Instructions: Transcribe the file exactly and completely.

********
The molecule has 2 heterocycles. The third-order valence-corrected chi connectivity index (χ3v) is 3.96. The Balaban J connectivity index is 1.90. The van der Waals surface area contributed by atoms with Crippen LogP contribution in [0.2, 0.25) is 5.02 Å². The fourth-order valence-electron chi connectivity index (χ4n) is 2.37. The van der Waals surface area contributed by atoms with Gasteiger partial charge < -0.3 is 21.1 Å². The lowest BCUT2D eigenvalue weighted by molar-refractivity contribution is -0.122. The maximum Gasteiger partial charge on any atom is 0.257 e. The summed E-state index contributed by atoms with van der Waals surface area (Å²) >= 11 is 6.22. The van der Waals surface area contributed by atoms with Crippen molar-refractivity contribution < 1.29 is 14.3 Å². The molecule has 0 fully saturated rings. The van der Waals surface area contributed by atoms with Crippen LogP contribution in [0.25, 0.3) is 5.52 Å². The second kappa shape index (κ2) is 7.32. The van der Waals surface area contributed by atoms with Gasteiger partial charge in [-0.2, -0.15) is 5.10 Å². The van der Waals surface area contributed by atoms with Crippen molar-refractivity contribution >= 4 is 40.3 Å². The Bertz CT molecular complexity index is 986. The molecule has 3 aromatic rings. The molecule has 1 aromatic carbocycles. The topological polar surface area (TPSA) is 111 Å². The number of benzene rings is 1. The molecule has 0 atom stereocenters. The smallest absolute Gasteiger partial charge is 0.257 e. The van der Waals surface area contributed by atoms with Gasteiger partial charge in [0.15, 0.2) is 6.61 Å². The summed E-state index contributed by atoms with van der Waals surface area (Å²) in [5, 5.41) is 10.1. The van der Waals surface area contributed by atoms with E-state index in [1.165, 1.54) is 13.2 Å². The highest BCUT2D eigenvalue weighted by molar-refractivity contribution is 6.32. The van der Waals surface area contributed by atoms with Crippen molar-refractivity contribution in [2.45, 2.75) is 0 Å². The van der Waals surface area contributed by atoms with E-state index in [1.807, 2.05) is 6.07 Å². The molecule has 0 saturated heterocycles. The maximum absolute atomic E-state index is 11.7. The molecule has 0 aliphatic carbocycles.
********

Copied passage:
The molecule has 2 heterocycles. The third-order valence-corrected chi connectivity index (χ3v) is 3.96. The Balaban J connectivity index is 1.90. The van der Waals surface area contributed by atoms with Crippen LogP contribution in [0.2, 0.25) is 5.02 Å². The fourth-order valence-electron chi connectivity index (χ4n) is 2.37. The van der Waals surface area contributed by atoms with Gasteiger partial charge < -0.3 is 21.1 Å². The lowest BCUT2D eigenvalue weighted by molar-refractivity contribution is -0.122. The maximum Gasteiger partial charge on any atom is 0.257 e. The summed E-state index contributed by atoms with van der Waals surface area (Å²) >= 11 is 6.22. The van der Waals surface area contributed by atoms with Crippen molar-refractivity contribution < 1.29 is 14.3 Å². The molecule has 0 fully saturated rings. The van der Waals surface area contributed by atoms with Crippen LogP contribution in [0.25, 0.3) is 5.52 Å². The second kappa shape index (κ2) is 7.32. The van der Waals surface area contributed by atoms with Gasteiger partial charge in [-0.2, -0.15) is 5.10 Å². The van der Waals surface area contributed by atoms with Crippen molar-refractivity contribution >= 4 is 40.3 Å². The Bertz CT molecular complexity index is 986. The molecule has 3 aromatic rings. The molecule has 1 aromatic carbocycles. The topological polar surface area (TPSA) is 111 Å². The number of benzene rings is 1. The molecule has 0 atom stereocenters. The smallest absolute Gasteiger partial charge is 0.257 e. The van der Waals surface area contributed by atoms with Gasteiger partial charge in [0.15, 0.2) is 6.61 Å². The summed E-state index contributed by atoms with van der Waals surface area (Å²) in [5, 5.41) is 10.1. The van der Waals surface area contributed by atoms with E-state index in [1.165, 1.54) is 13.2 Å². The highest BCUT2D eigenvalue weighted by molar-refractivity contribution is 6.32. The van der Waals surface area contributed by atoms with Crippen molar-refractivity contribution in [2.45, 2.75) is 0 Å². The van der Waals surface area contributed by atoms with E-state index in [1.807, 2.05) is 6.07 Å². The molecule has 0 saturated heterocycles. The maximum absolute atomic E-state index is 11.7. The molecule has 0 aliphatic carbocycles.